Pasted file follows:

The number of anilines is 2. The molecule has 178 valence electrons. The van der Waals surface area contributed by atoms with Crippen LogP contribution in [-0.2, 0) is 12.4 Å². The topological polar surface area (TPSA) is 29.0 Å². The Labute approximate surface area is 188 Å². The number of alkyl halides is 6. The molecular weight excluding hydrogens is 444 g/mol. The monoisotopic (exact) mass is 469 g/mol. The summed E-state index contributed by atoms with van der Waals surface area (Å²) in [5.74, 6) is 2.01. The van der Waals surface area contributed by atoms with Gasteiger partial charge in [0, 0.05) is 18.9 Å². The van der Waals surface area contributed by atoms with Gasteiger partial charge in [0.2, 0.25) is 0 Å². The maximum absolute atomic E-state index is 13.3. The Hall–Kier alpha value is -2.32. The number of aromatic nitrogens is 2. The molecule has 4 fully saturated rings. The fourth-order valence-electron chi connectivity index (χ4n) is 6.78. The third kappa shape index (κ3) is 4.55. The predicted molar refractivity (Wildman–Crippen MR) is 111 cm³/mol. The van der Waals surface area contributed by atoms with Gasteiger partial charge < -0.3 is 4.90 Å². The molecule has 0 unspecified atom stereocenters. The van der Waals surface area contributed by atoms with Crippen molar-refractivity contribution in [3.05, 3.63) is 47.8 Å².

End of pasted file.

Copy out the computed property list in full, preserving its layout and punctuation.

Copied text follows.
The number of anilines is 2. The molecule has 178 valence electrons. The van der Waals surface area contributed by atoms with Crippen LogP contribution in [-0.2, 0) is 12.4 Å². The topological polar surface area (TPSA) is 29.0 Å². The Labute approximate surface area is 188 Å². The number of alkyl halides is 6. The molecular weight excluding hydrogens is 444 g/mol. The monoisotopic (exact) mass is 469 g/mol. The summed E-state index contributed by atoms with van der Waals surface area (Å²) in [5.74, 6) is 2.01. The van der Waals surface area contributed by atoms with Gasteiger partial charge in [0, 0.05) is 18.9 Å². The van der Waals surface area contributed by atoms with Gasteiger partial charge in [0.2, 0.25) is 0 Å². The maximum absolute atomic E-state index is 13.3. The Hall–Kier alpha value is -2.32. The number of aromatic nitrogens is 2. The molecule has 4 fully saturated rings. The fourth-order valence-electron chi connectivity index (χ4n) is 6.78. The third kappa shape index (κ3) is 4.55. The predicted molar refractivity (Wildman–Crippen MR) is 111 cm³/mol. The van der Waals surface area contributed by atoms with Gasteiger partial charge < -0.3 is 4.90 Å². The molecule has 0 unspecified atom stereocenters. The van der Waals surface area contributed by atoms with Crippen molar-refractivity contribution in [3.05, 3.63) is 47.8 Å².